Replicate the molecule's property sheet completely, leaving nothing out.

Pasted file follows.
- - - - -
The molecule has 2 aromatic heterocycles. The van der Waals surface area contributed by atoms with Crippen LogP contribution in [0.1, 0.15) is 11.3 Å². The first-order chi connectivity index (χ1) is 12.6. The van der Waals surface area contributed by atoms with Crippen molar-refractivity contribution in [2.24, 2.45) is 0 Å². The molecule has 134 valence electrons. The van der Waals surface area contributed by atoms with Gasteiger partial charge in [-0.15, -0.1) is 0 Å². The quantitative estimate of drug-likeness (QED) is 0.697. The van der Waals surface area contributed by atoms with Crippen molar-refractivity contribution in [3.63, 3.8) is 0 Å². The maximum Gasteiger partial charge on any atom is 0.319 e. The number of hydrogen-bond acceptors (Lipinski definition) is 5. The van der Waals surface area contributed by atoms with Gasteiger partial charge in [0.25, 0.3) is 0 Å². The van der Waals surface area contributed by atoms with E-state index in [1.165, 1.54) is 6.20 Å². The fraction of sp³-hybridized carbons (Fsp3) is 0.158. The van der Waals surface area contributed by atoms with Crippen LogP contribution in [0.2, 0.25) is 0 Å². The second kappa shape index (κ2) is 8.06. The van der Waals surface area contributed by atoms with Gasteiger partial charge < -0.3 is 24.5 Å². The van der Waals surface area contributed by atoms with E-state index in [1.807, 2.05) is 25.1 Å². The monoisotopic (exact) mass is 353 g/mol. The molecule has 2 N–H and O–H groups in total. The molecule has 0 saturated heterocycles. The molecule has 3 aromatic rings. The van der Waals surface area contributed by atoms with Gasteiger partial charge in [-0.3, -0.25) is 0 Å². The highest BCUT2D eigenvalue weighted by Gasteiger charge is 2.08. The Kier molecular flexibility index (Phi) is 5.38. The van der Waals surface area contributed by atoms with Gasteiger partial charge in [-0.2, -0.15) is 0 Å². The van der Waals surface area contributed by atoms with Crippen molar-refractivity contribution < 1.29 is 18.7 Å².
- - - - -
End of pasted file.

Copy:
The molecule has 2 aromatic heterocycles. The van der Waals surface area contributed by atoms with Crippen LogP contribution in [0.1, 0.15) is 11.3 Å². The first-order chi connectivity index (χ1) is 12.6. The van der Waals surface area contributed by atoms with Crippen molar-refractivity contribution in [2.24, 2.45) is 0 Å². The molecule has 134 valence electrons. The van der Waals surface area contributed by atoms with Gasteiger partial charge in [-0.15, -0.1) is 0 Å². The quantitative estimate of drug-likeness (QED) is 0.697. The van der Waals surface area contributed by atoms with Crippen molar-refractivity contribution in [3.63, 3.8) is 0 Å². The maximum Gasteiger partial charge on any atom is 0.319 e. The number of hydrogen-bond acceptors (Lipinski definition) is 5. The van der Waals surface area contributed by atoms with Gasteiger partial charge in [0.25, 0.3) is 0 Å². The van der Waals surface area contributed by atoms with E-state index in [1.165, 1.54) is 6.20 Å². The fraction of sp³-hybridized carbons (Fsp3) is 0.158. The van der Waals surface area contributed by atoms with Crippen LogP contribution in [0.2, 0.25) is 0 Å². The second kappa shape index (κ2) is 8.06. The van der Waals surface area contributed by atoms with Gasteiger partial charge < -0.3 is 24.5 Å². The van der Waals surface area contributed by atoms with E-state index in [1.807, 2.05) is 25.1 Å². The monoisotopic (exact) mass is 353 g/mol. The molecule has 2 N–H and O–H groups in total. The molecule has 0 saturated heterocycles. The molecule has 3 aromatic rings. The van der Waals surface area contributed by atoms with Gasteiger partial charge in [-0.3, -0.25) is 0 Å². The highest BCUT2D eigenvalue weighted by Gasteiger charge is 2.08. The Kier molecular flexibility index (Phi) is 5.38. The van der Waals surface area contributed by atoms with Gasteiger partial charge in [-0.2, -0.15) is 0 Å². The van der Waals surface area contributed by atoms with Crippen molar-refractivity contribution < 1.29 is 18.7 Å².